Couple of years ago I was in Japan around the New Year. I visited a friend on my way back from Australia. It was a short trip, just for a few days. Anyway, when I arrived my friend said we had to start the New Year with a bang.
“You must take a sake bath!”
I thought I misheard what he said and asked him to repeat.
“Yes,” he said, smiling, “I think you would love it.”
It never occurred to me you could actually bathe in alcohol. In Japan, and other Japanese-friendly cultures, taking a sake bath is totally normal. You generally do it around the New Year to ward off evil and to have a cleaner year ahead. Sake, which is a traditional liquor made from rice, is actually called nihonshu (literally “Japanese liquor”) in Japan.
The next day we visited a local spa and I had my first sake bath. I was actually dealing with jet lag (I was only in Australia for a few days, and I was in India before), and it was the perfect medicine. I felt totally relaxed.
“Sake is good for your skin,” said my friend, showing me a book on the subject, “I’ve always taken sake baths. We have many products in Japan that now contain basic ingredients of sake.”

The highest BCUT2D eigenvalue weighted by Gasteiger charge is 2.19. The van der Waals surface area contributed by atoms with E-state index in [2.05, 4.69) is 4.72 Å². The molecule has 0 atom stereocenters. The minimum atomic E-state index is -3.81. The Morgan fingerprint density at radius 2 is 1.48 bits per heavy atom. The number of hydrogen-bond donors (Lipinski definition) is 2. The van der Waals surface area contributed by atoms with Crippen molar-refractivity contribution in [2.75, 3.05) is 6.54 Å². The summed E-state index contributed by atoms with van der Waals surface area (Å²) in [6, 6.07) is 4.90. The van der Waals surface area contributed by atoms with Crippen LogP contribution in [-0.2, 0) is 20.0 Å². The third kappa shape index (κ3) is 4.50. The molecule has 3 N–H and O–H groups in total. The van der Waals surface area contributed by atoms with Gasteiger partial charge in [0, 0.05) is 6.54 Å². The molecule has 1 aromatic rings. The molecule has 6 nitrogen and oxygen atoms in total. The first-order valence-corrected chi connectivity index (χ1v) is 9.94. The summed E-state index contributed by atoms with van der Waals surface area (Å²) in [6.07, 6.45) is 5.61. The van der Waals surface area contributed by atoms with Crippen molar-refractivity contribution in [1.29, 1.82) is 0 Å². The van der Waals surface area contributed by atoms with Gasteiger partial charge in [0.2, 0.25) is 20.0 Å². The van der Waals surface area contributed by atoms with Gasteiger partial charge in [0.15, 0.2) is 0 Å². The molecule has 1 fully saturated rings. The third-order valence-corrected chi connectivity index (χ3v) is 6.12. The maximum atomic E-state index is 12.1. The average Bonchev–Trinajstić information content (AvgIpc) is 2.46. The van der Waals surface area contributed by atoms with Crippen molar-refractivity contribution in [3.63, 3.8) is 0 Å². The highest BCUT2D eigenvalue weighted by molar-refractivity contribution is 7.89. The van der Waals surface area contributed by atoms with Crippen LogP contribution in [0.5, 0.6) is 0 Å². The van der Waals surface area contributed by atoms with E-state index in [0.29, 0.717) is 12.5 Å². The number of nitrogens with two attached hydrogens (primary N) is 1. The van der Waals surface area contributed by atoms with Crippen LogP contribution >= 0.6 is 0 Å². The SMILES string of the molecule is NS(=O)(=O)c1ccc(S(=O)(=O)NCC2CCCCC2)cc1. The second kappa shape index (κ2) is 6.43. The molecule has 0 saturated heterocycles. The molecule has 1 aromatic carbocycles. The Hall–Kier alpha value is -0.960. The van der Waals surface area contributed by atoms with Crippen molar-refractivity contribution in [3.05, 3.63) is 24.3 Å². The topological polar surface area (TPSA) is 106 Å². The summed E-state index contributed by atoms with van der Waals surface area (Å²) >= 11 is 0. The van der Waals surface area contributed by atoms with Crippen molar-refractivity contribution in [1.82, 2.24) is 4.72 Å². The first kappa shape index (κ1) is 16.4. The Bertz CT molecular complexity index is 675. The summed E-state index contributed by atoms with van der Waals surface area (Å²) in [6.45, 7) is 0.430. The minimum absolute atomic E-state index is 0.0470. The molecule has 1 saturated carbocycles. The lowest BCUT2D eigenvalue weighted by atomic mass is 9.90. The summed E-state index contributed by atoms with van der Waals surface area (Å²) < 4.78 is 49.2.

Apparently, it was the geishas who used sake to replenish their skin after wearing heavy make-up. The general Japanese society has since discovered that sake bathing fights aging, skin spots, and promotes overall healthier skin. There have been studies that linked sake to the repairing, treating and nourishing of the skin.
Many western cities have Japanese (or Japanese style) spas. More and more you can order a sake bath. At the Shibui Spa in New York City you must order massage or facial, and then have the sake as an add-on. You can’t just book a sake bath as a stand alone service. However, the added bath will last around 30-minutes and costs $95 for one or $120 for two.
AJ Paris is a New York based photographer and the author Men Around the World.